If the person you "consulted" said that you used the equations the right way then there were not the right equations since we are already 2 to come with the RIGHT equations to same result. this leads to some assumptions which I do not want to write.

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#19
In reply to #17

Re: Beam deflection

12/14/2010 2:18 PM

The calculator I found online is http://www.calculatoredge.com/civil%20engg%20calculator/beam.htm#tube which still gives bogus numbers. I have contacted them before regarding the discrepancy, but no response.

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#21
In reply to #19

Re: Beam deflection

12/14/2010 2:39 PM

Guest,

It appears the online calculator is finding the deflection of a cantilever of 24" length with a concentrated load at the free end. The deflection for that beam is 16 times the deflection of a simple beam centrally loaded. The calculator is correct for the condition it is checking, but it is not immediately clear from the display what the boundary conditions are.

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#22
In reply to #19

Re: Beam deflection

12/14/2010 4:18 PM

I went to the link you provided. I do not see on the site where one is to input the type of beam support (i.e. simply supported, cantilever, etc.) or where to input the location of the load. Sounds like you should look at a different source. Here is one for supported a beam supported at both ends and single load at the center. The equation for maximum deflection (which happens to be where the load is applied) is ym = W*L^3/(48*E*I).

For your problem I calculated I to be 0.004543 in4 and used a Young's Modulus (E) of 30*106 psi. This computes to a deflection of 0.528 inches.

If this does not match what you measured experimentally, then perhaps your beam is not simply supported at both ends, your material has a different Young's Modulus of Elasticity or you may be mixing units (inches and cm, or something of that nature).

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#23
In reply to #19

Re: Beam deflection

12/14/2010 4:54 PM

You used the wrong calculator. It is difficult to imagine the level of people who give a "calculator" without asking for the type of beam.

Now if you look at what I used as approach the length of the beam (total) will be 2x the one I introduced in the equation and the load as well so that the result will be 2^3*2 times higher = 16 exactly what you obtained. Using the radius instead of the diameter you introduced same factor since the value is ^4!

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#27
In reply to #11

Re: Beam deflection

12/15/2010 11:21 AM

Be sure the material properties are correct. Steel comes in many variations.

Stainless is different than carbon steel. But even using a different modulus my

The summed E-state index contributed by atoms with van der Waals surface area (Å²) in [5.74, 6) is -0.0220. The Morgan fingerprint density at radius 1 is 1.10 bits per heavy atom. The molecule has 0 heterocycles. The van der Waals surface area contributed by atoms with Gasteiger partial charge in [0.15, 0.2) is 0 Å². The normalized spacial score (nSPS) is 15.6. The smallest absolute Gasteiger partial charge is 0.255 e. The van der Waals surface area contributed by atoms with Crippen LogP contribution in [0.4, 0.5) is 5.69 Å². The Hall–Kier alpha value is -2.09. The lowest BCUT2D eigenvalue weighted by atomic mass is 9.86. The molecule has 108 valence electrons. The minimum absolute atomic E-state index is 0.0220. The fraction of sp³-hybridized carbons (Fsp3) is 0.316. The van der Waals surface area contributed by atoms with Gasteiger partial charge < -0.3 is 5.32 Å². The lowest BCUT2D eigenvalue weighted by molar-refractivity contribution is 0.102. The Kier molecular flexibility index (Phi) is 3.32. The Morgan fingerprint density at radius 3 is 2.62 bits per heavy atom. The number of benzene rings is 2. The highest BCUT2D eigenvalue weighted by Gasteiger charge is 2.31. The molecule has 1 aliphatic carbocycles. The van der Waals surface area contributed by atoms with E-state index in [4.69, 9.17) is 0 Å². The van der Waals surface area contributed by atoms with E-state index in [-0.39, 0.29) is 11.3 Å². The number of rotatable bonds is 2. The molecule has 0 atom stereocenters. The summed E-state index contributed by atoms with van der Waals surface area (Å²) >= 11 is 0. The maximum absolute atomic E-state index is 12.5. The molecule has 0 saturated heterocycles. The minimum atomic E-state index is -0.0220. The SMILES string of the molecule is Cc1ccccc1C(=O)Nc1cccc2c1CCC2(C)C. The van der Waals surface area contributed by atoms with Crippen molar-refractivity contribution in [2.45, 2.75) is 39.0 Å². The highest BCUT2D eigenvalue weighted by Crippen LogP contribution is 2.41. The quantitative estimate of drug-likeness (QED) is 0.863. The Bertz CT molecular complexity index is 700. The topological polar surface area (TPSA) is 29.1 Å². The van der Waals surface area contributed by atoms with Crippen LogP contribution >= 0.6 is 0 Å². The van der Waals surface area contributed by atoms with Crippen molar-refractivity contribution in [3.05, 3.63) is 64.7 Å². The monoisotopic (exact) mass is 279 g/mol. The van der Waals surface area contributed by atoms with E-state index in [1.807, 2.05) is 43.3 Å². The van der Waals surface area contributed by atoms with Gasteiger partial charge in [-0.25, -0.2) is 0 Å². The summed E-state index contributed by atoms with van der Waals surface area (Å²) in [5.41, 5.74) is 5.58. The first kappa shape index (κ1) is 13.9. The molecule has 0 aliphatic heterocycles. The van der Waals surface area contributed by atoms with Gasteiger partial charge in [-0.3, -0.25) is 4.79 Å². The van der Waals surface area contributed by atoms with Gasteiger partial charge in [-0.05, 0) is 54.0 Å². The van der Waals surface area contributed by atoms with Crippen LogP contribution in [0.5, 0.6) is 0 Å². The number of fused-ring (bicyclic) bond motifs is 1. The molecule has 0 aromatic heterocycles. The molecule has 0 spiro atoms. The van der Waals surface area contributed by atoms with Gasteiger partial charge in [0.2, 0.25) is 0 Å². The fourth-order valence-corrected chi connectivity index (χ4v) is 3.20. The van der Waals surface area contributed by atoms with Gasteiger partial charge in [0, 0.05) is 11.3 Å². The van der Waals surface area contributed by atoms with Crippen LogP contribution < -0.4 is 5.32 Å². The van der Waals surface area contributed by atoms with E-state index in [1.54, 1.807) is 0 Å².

deflections were .055 for carbon steel and .057 for stainless steel.

I used the Machinery's Handbook for starters. There must be more info or something else in the setup to give you .85". This is off by over a factor of 10 which in itself is suspicious.

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#29
In reply to #27

Re: Beam deflection

12/15/2010 11:29 AM

Just to clarify I used a .625" O.D. tube x .065" wall thickness

and I got an I of .004543 inches to the fourth. I used the same equation

as above and got .055" CS vs. .057" for SS again. Unless I am making an error...

Still off by a factor of 10.

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#30
In reply to #29

Re: Beam deflection

12/15/2010 12:00 PM

About 7 (seven) hours before you wrote your comment the explanation of the factor 16 (not 10) was given.

So that you have NOT to doubt about your computations you have to only read what was written before!

The differences between the Young moduli of carbon and stainless steels are not sufficient to justify the differences between the results obtained by guest or calculator and true value.

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#28
In reply to #11

Re: Beam deflection

12/15/2010 11:27 AM

What was the type of tube? Seamless or welded? Grade of steel? Sounds like you are testing 1/2" electrical conduit not structural steel tube? All of the before mentioned will give different test results; only the structural steel tube will satisfy the formula.

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#31

Re: Beam deflection

12/15/2010 12:33 PM

Hello All,

I think I know where the discrepancy lies, and it's the value of Young's Modulus of Elasticity of Steel (Es) that's being applied in the formulas and online calculators.

When I attended engineering school for my BS Civil/Structural in the late '70's and early 80's (and MS and PHD later on + working with the USACE & private consulting practice firms spanning over 30 years) we used Es = 29,000 Ksi or 29,000,000 psi for structural steel, not the 30,000 Ksi which I see throughout this thread. Who on the Earth changed the Es value for STRUCTURAL STEEL for these online software packages, some computer tech weenie that doesn't have the engineering education, knowledge and judgement of exactly what he's writing into the code???????????? BIG SCREW-UP if you ask me!